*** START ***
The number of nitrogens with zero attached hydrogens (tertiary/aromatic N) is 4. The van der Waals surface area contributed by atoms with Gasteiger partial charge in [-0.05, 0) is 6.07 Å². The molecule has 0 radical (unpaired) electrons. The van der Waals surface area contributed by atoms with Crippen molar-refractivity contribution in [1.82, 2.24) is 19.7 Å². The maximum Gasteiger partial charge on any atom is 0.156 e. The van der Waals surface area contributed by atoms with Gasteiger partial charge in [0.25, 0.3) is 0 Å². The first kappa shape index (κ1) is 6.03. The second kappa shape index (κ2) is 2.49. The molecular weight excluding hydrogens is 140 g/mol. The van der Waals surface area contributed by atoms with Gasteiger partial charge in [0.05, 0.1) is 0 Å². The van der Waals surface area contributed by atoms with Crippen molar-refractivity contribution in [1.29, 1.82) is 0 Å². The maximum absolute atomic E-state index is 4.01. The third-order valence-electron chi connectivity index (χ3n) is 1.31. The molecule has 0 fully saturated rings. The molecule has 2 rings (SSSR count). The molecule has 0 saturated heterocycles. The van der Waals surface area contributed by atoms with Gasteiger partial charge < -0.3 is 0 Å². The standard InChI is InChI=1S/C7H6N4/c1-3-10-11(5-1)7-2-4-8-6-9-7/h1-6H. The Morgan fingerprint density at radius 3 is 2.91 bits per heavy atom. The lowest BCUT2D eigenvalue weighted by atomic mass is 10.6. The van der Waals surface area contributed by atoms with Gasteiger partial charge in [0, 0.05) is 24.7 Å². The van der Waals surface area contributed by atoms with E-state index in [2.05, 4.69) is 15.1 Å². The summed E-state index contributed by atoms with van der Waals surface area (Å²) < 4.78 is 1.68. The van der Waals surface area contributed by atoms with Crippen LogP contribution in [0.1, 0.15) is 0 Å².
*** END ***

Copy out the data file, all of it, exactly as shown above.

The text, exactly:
The number of nitrogens with zero attached hydrogens (tertiary/aromatic N) is 4. The van der Waals surface area contributed by atoms with Gasteiger partial charge in [-0.05, 0) is 6.07 Å². The molecule has 0 radical (unpaired) electrons. The van der Waals surface area contributed by atoms with Crippen molar-refractivity contribution in [1.82, 2.24) is 19.7 Å². The maximum Gasteiger partial charge on any atom is 0.156 e. The van der Waals surface area contributed by atoms with Gasteiger partial charge in [0.25, 0.3) is 0 Å². The first kappa shape index (κ1) is 6.03. The second kappa shape index (κ2) is 2.49. The molecular weight excluding hydrogens is 140 g/mol. The van der Waals surface area contributed by atoms with Gasteiger partial charge in [0.05, 0.1) is 0 Å². The van der Waals surface area contributed by atoms with Crippen molar-refractivity contribution in [1.29, 1.82) is 0 Å². The maximum absolute atomic E-state index is 4.01. The third-order valence-electron chi connectivity index (χ3n) is 1.31. The molecule has 0 fully saturated rings. The molecule has 2 rings (SSSR count). The molecule has 0 saturated heterocycles. The van der Waals surface area contributed by atoms with Gasteiger partial charge < -0.3 is 0 Å². The standard InChI is InChI=1S/C7H6N4/c1-3-10-11(5-1)7-2-4-8-6-9-7/h1-6H. The Morgan fingerprint density at radius 3 is 2.91 bits per heavy atom. The lowest BCUT2D eigenvalue weighted by atomic mass is 10.6. The van der Waals surface area contributed by atoms with Gasteiger partial charge in [0, 0.05) is 24.7 Å². The van der Waals surface area contributed by atoms with E-state index in [2.05, 4.69) is 15.1 Å². The summed E-state index contributed by atoms with van der Waals surface area (Å²) < 4.78 is 1.68. The van der Waals surface area contributed by atoms with Crippen LogP contribution in [0.1, 0.15) is 0 Å².